The Little Boy Thou Gavest Me
Author: Louise B. Eavey
Dear Lord, I bring to Thee my son
Whose tender years have scarce begun.
In this wee frame I know full well
A living soul has come to dwell
Who needs Thee now at childhood’s gate,
Ere he shall grow to man’s estate.
I covenant through hours apart
To pray for him with fervent heart,
To teach Thy Word with winsome voice
By day and night until his choice
Be but Thy blood for sin’s deep stain,
And my small son is born again.
Then onward shall I pray the more
And teach Thy precepts o’er and o’er,
That he may grow, each boyhood hour,
By Thine indwelling risen power,
Lord, some small boys with none to care
Will never hear a mother’s prayer;.
Prepare my son with love aflame
To reach them with Thy saving name.
And make him, Lord, a polished tool,
A learner in Thy highest school.
A mother’s part seems, oh, so frail!
But Thy strong arm can never fail.
To teach, to pray, to stand are mine;
Expectantly I yield to Thee
The little boy Thou gavest me.
She has had to grow up so much in the past year.
Giving in and learning to be independent while mommy attends to the younger one’s needs.
Sharing not only the toys which all used to belong to her just a year ago, but also learning to share her parents’ previously undivided attention.
Obeying the disciplinary boundaries outlined for her, despite probably perceiving baby brother appearing to get what he wants when he cries for the better part of his first year.
I am very proud of her. For someone less than two years old to display that level of selflessness and maturity.
We didn’t anticipate having children this close in age gap.
But God knows and sees and has a greater plan. And I think in His wisdom, He saw the potential for her to grow through these precious life lessons so much more than what DH and I, in our limited view could have given her, even with our fullest dedicated attention for a year or few more months of her being the only child.
In a few days time, her brother will be the age that she was when he was born. And I hope that he will follow his sister’s example in this regard.
DD received a number of marker sets for Christmas gifts. Admittedly, daughter was tons more excited than mother…because it was a new medium for her art and craft time, and a new medium for me to worry about falling into the wrong hands, i.e. those of her brother!
So the markers sit on the highest shelf, out of sight (we hope!) to the children and accessible only to mommy and daddy. Ah. You wouldn’t believe the number of things we have piled on the high shelves…but that’s a post for another day. 🙂
For now…you will need just an artblock sheet and said markers.
1. On your artblock sheet, draw the letter i.
2. Hand the markers to your child and descend into free art territory. (These Ikea markers are plenty useful to explain inking as an art technique, thanks Auntie Winnie!)
3. Done! Stickers are optional 😉
The love of God is greater far
Than tongue or pen can ever tell…
Could we with ink the ocean fill,
And were the skies of parchment made,
Were every stalk on earth a quill,
And every man a scribe by trade,
To write the love of God above,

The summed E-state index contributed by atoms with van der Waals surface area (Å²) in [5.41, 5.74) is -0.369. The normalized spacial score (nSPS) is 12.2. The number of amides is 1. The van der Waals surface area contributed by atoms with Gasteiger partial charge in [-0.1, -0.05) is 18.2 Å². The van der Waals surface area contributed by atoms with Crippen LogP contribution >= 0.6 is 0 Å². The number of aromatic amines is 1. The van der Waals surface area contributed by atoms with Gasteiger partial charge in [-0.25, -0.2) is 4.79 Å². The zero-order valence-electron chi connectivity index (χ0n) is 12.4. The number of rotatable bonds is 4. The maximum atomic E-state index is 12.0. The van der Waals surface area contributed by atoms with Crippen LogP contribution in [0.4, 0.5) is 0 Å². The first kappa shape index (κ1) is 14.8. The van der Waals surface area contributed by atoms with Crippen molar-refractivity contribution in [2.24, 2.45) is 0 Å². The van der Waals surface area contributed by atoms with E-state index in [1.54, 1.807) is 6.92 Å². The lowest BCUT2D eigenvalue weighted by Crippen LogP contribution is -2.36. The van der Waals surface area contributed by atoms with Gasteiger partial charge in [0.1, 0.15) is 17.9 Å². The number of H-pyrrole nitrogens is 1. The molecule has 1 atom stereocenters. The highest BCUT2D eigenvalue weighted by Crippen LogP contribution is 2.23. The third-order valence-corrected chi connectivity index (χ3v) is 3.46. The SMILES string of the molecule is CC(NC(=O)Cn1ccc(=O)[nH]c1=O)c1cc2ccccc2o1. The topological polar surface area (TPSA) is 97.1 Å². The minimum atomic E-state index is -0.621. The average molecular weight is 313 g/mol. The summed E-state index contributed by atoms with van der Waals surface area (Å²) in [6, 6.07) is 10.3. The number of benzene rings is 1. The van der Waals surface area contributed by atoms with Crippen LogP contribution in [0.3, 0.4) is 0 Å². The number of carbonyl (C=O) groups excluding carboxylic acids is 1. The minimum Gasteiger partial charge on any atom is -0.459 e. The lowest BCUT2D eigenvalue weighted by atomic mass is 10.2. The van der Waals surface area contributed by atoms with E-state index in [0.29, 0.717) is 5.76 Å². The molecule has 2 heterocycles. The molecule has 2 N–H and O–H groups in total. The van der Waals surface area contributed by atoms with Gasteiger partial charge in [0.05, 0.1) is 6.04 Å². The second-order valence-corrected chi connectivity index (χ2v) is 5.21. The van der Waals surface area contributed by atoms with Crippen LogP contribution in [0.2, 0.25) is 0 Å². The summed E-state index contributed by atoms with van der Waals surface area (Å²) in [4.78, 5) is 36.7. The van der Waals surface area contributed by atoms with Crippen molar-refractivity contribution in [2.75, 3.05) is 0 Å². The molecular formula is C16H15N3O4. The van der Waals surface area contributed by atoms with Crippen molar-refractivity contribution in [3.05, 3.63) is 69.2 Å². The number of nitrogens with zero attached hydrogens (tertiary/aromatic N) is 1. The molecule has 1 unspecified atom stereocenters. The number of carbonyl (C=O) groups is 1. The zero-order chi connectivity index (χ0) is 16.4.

Would drain the ocean dry.
Nor could the scroll contain the whole,
Though stretched from sky to sky.
O love of God, how rich and pure!
How measureless and strong!
It shall forevermore endure
The saints’ and angels’ song.
Lyrics and Composer: Frederick M. Lehman, 1917
I came across an interesting statement in the chapter “Mothers and Sons” from James Dobson’s book titled “Bringing Up Boys”.
He writes that a study found that “The presence of parents is very beneficial at four key times of the day – early morning, after school, dinnertime, and bedtime. When that regular contact is combined with other shared activities between parents and kids, the most positive outcome is achieved.”
As a working parent, I already wrestle with the fact that I am not able to spend full days with my children. And unfair judgements from well-meaning but unknowing people only serve to discourage further a mother who works because she has to, not because she wants to. Life and circumstances are too complicated for people to make simplistic judgements about working mothers and stay-at-home mothers. Every person is faced with a unique set of challenges and pitfalls, and each is as much prone to failing as having potential to succeed at parenting.
But it is heartening for me at least, to be encouraged and know that while we make do with our present circumstances, we can still make a difference through the effort to be at breakfast with them before we leave for work, be home for dinner and ensure that bedtime is kept as a sacred family time to spend together to talk, play, read and finally pray together before we sleep.
In a week requiring us to adjust back to routine after spending a long holiday break with the children, it was chicken soup for this working parent’s soul.
It is weird how we start wanting to use the specific faculties of our bodies that are injured, most of all when they are injured. Over the new year weekend, DD fell and cut her lower lip which resulted in two angry looking ulcers on her lower lip.
And I dropped my spectacles. The right lens splintered into a series of cracks, rendering me blind for a night and a morning until the optician gave me a pair of temporary disposable contacts to tide over the week while waiting for a new pair.
DD has not stopped talking nineteen to the dozen ever since. She talks and talks and talks despite us telling her to give her lips a rest and let the cut heal.
And I (ahem) have been retreating to a quiet corner every chance I get, attempting to cram a non-fiction and fiction book at the same time. After telling DH that I was going to give myself a vacation from the blog so I could let my eyes rest.
We are incorrigible.